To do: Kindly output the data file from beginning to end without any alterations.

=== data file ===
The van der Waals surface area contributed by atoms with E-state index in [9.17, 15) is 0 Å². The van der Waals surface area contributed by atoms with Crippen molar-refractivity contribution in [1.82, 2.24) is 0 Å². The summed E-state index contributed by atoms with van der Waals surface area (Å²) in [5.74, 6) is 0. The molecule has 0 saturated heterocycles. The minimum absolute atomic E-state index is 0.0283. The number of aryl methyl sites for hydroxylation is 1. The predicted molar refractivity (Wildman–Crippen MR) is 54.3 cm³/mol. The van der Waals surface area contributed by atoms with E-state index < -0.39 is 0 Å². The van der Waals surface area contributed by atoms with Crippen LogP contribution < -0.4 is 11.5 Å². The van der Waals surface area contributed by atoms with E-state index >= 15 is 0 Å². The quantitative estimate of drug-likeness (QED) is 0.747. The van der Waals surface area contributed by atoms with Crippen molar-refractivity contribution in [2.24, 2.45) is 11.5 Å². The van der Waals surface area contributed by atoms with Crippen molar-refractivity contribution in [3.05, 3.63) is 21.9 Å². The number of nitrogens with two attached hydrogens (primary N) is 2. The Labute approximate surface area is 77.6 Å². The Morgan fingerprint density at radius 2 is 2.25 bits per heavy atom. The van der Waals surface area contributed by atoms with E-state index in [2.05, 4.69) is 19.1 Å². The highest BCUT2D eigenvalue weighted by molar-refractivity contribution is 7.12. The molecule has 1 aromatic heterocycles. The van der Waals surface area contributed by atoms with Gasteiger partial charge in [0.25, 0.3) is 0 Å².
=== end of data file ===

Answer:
The van der Waals surface area contributed by atoms with E-state index in [9.17, 15) is 0 Å². The van der Waals surface area contributed by atoms with Crippen molar-refractivity contribution in [1.82, 2.24) is 0 Å². The summed E-state index contributed by atoms with van der Waals surface area (Å²) in [5.74, 6) is 0. The molecule has 0 saturated heterocycles. The minimum absolute atomic E-state index is 0.0283. The number of aryl methyl sites for hydroxylation is 1. The predicted molar refractivity (Wildman–Crippen MR) is 54.3 cm³/mol. The van der Waals surface area contributed by atoms with E-state index < -0.39 is 0 Å². The van der Waals surface area contributed by atoms with Crippen LogP contribution < -0.4 is 11.5 Å². The van der Waals surface area contributed by atoms with E-state index >= 15 is 0 Å². The quantitative estimate of drug-likeness (QED) is 0.747. The van der Waals surface area contributed by atoms with Crippen molar-refractivity contribution in [2.24, 2.45) is 11.5 Å². The van der Waals surface area contributed by atoms with Crippen molar-refractivity contribution in [3.05, 3.63) is 21.9 Å². The number of nitrogens with two attached hydrogens (primary N) is 2. The Labute approximate surface area is 77.6 Å². The Morgan fingerprint density at radius 2 is 2.25 bits per heavy atom. The van der Waals surface area contributed by atoms with E-state index in [2.05, 4.69) is 19.1 Å². The highest BCUT2D eigenvalue weighted by molar-refractivity contribution is 7.12. The molecule has 1 aromatic heterocycles. The van der Waals surface area contributed by atoms with Gasteiger partial charge in [0.25, 0.3) is 0 Å².